Artist Mala Mastroberte’s vintage-styled self-portraits explore mid-century American illustration styles and the changing image of women.

There was a time when for a mere 25 cents anyone could be transferred to a parallel world. A world seemingly like ours, with ordinary streets, the dives, cheap hotels… only infused with mystery, excitement and thrill, turning them into the very stuff legends are made of.

Shamelessly exploitative and openly defiant, pulp fiction novels were extending an invitation to peak into the fantasy, one that no mere mortal could refuse. Be the witness and the judge in one, be delighted and appalled at the same time, and all that from the safety of your imagination.

In her self-portraits, Mala embarks on a journey through the years of the changing image of a female. Most of her work is based on or inspired by illustrated vintage magazines and paperback covers. “I find them visually stunning and absolutely captivating. Each and every one tells a fascinating story, but they also serve as a general visual and aesthetic guide to the era, and hint at how women and sexuality were perceived and portrayed during different times in history” Mala explains.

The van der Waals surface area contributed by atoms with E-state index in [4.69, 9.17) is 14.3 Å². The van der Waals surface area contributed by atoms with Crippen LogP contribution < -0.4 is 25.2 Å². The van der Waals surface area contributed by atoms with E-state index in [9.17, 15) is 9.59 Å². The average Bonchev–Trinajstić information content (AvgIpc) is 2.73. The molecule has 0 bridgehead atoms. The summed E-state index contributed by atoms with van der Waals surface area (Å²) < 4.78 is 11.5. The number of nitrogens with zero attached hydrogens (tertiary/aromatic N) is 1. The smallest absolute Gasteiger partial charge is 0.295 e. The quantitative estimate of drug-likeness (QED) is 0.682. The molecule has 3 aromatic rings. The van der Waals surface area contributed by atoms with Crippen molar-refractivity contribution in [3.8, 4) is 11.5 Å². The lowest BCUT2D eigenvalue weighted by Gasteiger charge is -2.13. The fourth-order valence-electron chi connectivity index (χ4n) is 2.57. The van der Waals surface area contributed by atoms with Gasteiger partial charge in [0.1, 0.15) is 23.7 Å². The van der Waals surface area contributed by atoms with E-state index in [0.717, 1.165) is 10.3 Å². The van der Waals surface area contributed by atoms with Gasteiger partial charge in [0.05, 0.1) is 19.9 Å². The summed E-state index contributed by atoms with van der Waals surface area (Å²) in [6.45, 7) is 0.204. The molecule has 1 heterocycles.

“I am not a fan (to say the least) of chauvinism, violence, abuse and necrophilia, but take guilty pleasure from those vivid images and a certain comfort in knowing that they are not real. Not to mention the fashion sense and fabulousness of the participants. No matter what the situation they find themselves in, they are always flawless. Mischievously powerful, even in ties. Not bad, just drawn that way.”

“I concentrate on the “Golden Era” of American Illustration, which doesn’t meant that I do not like to occasionally play with different genres and time. In the process of “trying on” these different roles I get to explore myself as a woman. One instance I am a femme fatale, then I am a damsel in distress, scamming villain, or a baby doll.”

“Being on both sides of the camera presents double challenge, but it also is twice as much rewarding. I love being able to decide myself of the theme of the photos, enjoy immensely finding fabulous props, preparing myself and arranging my shoots. This absolute control over the creative process is very gratifying, however I do hope it is not all just self-indulgence, but it also amuses the voyeur…”

Cover to Cover
Mala’s images on Flickr

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